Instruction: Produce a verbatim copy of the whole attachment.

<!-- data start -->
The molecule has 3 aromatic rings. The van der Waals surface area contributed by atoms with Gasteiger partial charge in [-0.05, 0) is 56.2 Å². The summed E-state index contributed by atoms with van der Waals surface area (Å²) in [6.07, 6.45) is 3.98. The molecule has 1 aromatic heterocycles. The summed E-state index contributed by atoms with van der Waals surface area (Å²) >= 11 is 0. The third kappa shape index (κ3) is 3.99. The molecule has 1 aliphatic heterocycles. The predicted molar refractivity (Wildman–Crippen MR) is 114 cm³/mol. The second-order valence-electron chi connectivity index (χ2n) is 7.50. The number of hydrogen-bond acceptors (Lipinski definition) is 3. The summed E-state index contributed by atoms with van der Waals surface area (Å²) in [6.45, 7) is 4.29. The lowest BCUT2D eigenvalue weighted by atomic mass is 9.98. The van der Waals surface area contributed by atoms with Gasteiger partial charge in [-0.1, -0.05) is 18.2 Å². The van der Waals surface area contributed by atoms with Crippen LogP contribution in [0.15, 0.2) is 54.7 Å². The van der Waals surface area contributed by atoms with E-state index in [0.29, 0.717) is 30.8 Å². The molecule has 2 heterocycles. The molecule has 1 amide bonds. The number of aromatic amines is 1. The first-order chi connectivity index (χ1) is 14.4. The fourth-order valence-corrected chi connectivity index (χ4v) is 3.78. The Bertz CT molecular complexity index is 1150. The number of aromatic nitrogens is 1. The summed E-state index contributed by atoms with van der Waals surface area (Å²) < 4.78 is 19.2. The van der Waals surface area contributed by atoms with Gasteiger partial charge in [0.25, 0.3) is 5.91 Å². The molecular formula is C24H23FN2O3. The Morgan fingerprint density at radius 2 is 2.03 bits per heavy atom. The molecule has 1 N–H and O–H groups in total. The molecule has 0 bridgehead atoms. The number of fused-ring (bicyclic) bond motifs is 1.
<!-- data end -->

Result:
The molecule has 3 aromatic rings. The van der Waals surface area contributed by atoms with Gasteiger partial charge in [-0.05, 0) is 56.2 Å². The summed E-state index contributed by atoms with van der Waals surface area (Å²) in [6.07, 6.45) is 3.98. The molecule has 1 aromatic heterocycles. The summed E-state index contributed by atoms with van der Waals surface area (Å²) >= 11 is 0. The third kappa shape index (κ3) is 3.99. The molecule has 1 aliphatic heterocycles. The predicted molar refractivity (Wildman–Crippen MR) is 114 cm³/mol. The second-order valence-electron chi connectivity index (χ2n) is 7.50. The number of hydrogen-bond acceptors (Lipinski definition) is 3. The summed E-state index contributed by atoms with van der Waals surface area (Å²) in [6.45, 7) is 4.29. The lowest BCUT2D eigenvalue weighted by atomic mass is 9.98. The van der Waals surface area contributed by atoms with Gasteiger partial charge in [-0.1, -0.05) is 18.2 Å². The van der Waals surface area contributed by atoms with Crippen LogP contribution in [0.15, 0.2) is 54.7 Å². The van der Waals surface area contributed by atoms with E-state index in [0.29, 0.717) is 30.8 Å². The molecule has 2 heterocycles. The molecule has 1 amide bonds. The number of aromatic amines is 1. The first-order chi connectivity index (χ1) is 14.4. The fourth-order valence-corrected chi connectivity index (χ4v) is 3.78. The Bertz CT molecular complexity index is 1150. The number of aromatic nitrogens is 1. The summed E-state index contributed by atoms with van der Waals surface area (Å²) < 4.78 is 19.2. The van der Waals surface area contributed by atoms with Gasteiger partial charge in [0.25, 0.3) is 5.91 Å². The molecular formula is C24H23FN2O3. The Morgan fingerprint density at radius 2 is 2.03 bits per heavy atom. The molecule has 1 N–H and O–H groups in total. The molecule has 0 bridgehead atoms. The number of fused-ring (bicyclic) bond motifs is 1.